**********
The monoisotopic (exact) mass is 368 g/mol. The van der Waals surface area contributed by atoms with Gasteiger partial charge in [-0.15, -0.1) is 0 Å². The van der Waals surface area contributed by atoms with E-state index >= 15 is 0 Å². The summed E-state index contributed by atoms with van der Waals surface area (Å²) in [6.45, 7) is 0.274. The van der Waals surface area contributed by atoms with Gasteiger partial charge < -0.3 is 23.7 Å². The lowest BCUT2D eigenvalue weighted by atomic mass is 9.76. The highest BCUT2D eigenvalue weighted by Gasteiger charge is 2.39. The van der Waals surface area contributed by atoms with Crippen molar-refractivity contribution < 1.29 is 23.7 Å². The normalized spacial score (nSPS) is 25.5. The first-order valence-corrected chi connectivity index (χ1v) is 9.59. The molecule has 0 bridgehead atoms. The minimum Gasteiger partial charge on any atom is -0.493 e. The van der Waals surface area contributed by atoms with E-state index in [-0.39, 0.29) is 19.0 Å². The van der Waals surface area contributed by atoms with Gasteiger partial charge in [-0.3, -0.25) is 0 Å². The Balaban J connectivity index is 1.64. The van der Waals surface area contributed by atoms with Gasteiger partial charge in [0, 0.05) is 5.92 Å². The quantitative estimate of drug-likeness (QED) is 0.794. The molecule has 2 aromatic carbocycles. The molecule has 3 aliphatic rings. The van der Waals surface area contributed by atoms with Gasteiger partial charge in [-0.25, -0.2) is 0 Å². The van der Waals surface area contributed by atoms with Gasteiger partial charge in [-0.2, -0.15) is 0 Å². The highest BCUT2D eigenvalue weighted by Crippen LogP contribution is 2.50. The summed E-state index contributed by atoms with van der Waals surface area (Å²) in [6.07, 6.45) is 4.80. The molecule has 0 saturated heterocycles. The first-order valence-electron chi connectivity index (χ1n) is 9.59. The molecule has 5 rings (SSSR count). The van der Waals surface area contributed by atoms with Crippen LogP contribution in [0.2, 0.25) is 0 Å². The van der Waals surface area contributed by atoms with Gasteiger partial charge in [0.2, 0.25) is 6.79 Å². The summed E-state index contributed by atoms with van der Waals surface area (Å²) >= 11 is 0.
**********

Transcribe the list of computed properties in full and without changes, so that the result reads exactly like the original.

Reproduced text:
The monoisotopic (exact) mass is 368 g/mol. The van der Waals surface area contributed by atoms with Gasteiger partial charge in [-0.15, -0.1) is 0 Å². The van der Waals surface area contributed by atoms with E-state index >= 15 is 0 Å². The summed E-state index contributed by atoms with van der Waals surface area (Å²) in [6.45, 7) is 0.274. The van der Waals surface area contributed by atoms with Gasteiger partial charge < -0.3 is 23.7 Å². The lowest BCUT2D eigenvalue weighted by atomic mass is 9.76. The highest BCUT2D eigenvalue weighted by Gasteiger charge is 2.39. The van der Waals surface area contributed by atoms with Crippen molar-refractivity contribution < 1.29 is 23.7 Å². The normalized spacial score (nSPS) is 25.5. The first-order valence-corrected chi connectivity index (χ1v) is 9.59. The molecule has 0 bridgehead atoms. The minimum Gasteiger partial charge on any atom is -0.493 e. The van der Waals surface area contributed by atoms with E-state index in [-0.39, 0.29) is 19.0 Å². The van der Waals surface area contributed by atoms with Gasteiger partial charge in [-0.3, -0.25) is 0 Å². The Balaban J connectivity index is 1.64. The van der Waals surface area contributed by atoms with Gasteiger partial charge in [0, 0.05) is 5.92 Å². The quantitative estimate of drug-likeness (QED) is 0.794. The molecule has 2 aromatic carbocycles. The molecule has 3 aliphatic rings. The van der Waals surface area contributed by atoms with Gasteiger partial charge in [-0.25, -0.2) is 0 Å². The van der Waals surface area contributed by atoms with Gasteiger partial charge in [-0.2, -0.15) is 0 Å². The highest BCUT2D eigenvalue weighted by Crippen LogP contribution is 2.50. The summed E-state index contributed by atoms with van der Waals surface area (Å²) in [6.07, 6.45) is 4.80. The molecule has 0 saturated heterocycles. The first-order valence-electron chi connectivity index (χ1n) is 9.59. The molecule has 5 rings (SSSR count). The van der Waals surface area contributed by atoms with Crippen LogP contribution in [0.2, 0.25) is 0 Å². The van der Waals surface area contributed by atoms with Gasteiger partial charge in [0.2, 0.25) is 6.79 Å². The summed E-state index contributed by atoms with van der Waals surface area (Å²) >= 11 is 0.